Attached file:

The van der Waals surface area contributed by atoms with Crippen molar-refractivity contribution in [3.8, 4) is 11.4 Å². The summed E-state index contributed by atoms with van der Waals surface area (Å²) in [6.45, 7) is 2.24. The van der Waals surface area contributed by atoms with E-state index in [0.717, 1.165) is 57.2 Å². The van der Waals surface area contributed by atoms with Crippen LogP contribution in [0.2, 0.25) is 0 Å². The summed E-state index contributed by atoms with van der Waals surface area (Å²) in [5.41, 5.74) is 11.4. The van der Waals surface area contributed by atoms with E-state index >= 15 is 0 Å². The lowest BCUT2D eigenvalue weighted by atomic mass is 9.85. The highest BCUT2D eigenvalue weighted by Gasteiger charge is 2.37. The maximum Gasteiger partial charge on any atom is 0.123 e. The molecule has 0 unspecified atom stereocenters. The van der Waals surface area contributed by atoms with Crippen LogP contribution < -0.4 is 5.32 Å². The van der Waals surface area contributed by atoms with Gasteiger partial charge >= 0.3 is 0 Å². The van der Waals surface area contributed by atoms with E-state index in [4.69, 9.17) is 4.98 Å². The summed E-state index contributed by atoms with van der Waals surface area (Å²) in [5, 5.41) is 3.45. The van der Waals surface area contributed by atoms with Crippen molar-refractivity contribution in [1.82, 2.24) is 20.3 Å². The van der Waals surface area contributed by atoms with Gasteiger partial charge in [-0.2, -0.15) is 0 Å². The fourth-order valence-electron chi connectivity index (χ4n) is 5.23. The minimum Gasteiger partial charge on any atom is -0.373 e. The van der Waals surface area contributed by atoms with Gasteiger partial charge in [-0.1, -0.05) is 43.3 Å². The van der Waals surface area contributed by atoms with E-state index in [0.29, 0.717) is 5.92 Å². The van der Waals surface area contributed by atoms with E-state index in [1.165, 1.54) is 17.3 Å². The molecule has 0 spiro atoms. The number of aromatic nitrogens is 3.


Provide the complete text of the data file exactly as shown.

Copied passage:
The van der Waals surface area contributed by atoms with Crippen molar-refractivity contribution in [3.8, 4) is 11.4 Å². The summed E-state index contributed by atoms with van der Waals surface area (Å²) in [6.45, 7) is 2.24. The van der Waals surface area contributed by atoms with E-state index in [0.717, 1.165) is 57.2 Å². The van der Waals surface area contributed by atoms with Crippen LogP contribution in [0.2, 0.25) is 0 Å². The summed E-state index contributed by atoms with van der Waals surface area (Å²) in [5.41, 5.74) is 11.4. The van der Waals surface area contributed by atoms with E-state index >= 15 is 0 Å². The lowest BCUT2D eigenvalue weighted by atomic mass is 9.85. The highest BCUT2D eigenvalue weighted by Gasteiger charge is 2.37. The maximum Gasteiger partial charge on any atom is 0.123 e. The molecule has 0 unspecified atom stereocenters. The van der Waals surface area contributed by atoms with Crippen LogP contribution < -0.4 is 5.32 Å². The van der Waals surface area contributed by atoms with Gasteiger partial charge >= 0.3 is 0 Å². The van der Waals surface area contributed by atoms with E-state index in [4.69, 9.17) is 4.98 Å². The summed E-state index contributed by atoms with van der Waals surface area (Å²) in [5, 5.41) is 3.45. The van der Waals surface area contributed by atoms with Crippen molar-refractivity contribution in [1.82, 2.24) is 20.3 Å². The van der Waals surface area contributed by atoms with Gasteiger partial charge in [-0.2, -0.15) is 0 Å². The fourth-order valence-electron chi connectivity index (χ4n) is 5.23. The minimum Gasteiger partial charge on any atom is -0.373 e. The van der Waals surface area contributed by atoms with Gasteiger partial charge in [-0.1, -0.05) is 43.3 Å². The van der Waals surface area contributed by atoms with E-state index in [0.29, 0.717) is 5.92 Å². The van der Waals surface area contributed by atoms with E-state index in [1.165, 1.54) is 17.3 Å². The molecule has 0 spiro atoms. The number of aromatic nitrogens is 3.